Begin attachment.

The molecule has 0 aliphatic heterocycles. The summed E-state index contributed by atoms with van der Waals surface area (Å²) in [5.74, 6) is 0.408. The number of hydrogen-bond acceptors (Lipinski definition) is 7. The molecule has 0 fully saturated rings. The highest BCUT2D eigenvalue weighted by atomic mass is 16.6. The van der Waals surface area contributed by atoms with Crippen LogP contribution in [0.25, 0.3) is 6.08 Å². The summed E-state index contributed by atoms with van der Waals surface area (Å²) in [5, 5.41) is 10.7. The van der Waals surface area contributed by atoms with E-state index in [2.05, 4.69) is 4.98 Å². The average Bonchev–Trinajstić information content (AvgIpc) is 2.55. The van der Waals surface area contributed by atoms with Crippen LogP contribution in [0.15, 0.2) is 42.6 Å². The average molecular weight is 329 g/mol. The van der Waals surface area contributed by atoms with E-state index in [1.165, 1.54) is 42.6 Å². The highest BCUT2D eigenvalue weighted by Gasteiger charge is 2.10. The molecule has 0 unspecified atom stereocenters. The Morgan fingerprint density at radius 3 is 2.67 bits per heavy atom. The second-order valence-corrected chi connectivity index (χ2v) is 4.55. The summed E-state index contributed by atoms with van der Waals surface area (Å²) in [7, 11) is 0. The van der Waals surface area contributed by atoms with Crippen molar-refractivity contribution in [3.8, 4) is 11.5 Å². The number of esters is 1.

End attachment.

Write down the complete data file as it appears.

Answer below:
The molecule has 0 aliphatic heterocycles. The summed E-state index contributed by atoms with van der Waals surface area (Å²) in [5.74, 6) is 0.408. The number of hydrogen-bond acceptors (Lipinski definition) is 7. The molecule has 0 fully saturated rings. The highest BCUT2D eigenvalue weighted by atomic mass is 16.6. The van der Waals surface area contributed by atoms with Crippen LogP contribution in [0.25, 0.3) is 6.08 Å². The summed E-state index contributed by atoms with van der Waals surface area (Å²) in [5, 5.41) is 10.7. The van der Waals surface area contributed by atoms with E-state index in [2.05, 4.69) is 4.98 Å². The average Bonchev–Trinajstić information content (AvgIpc) is 2.55. The van der Waals surface area contributed by atoms with Crippen LogP contribution in [0.15, 0.2) is 42.6 Å². The average molecular weight is 329 g/mol. The van der Waals surface area contributed by atoms with E-state index in [1.165, 1.54) is 42.6 Å². The highest BCUT2D eigenvalue weighted by Gasteiger charge is 2.10. The molecule has 0 unspecified atom stereocenters. The Morgan fingerprint density at radius 3 is 2.67 bits per heavy atom. The second-order valence-corrected chi connectivity index (χ2v) is 4.55. The summed E-state index contributed by atoms with van der Waals surface area (Å²) in [7, 11) is 0. The van der Waals surface area contributed by atoms with Crippen molar-refractivity contribution in [3.8, 4) is 11.5 Å². The number of esters is 1.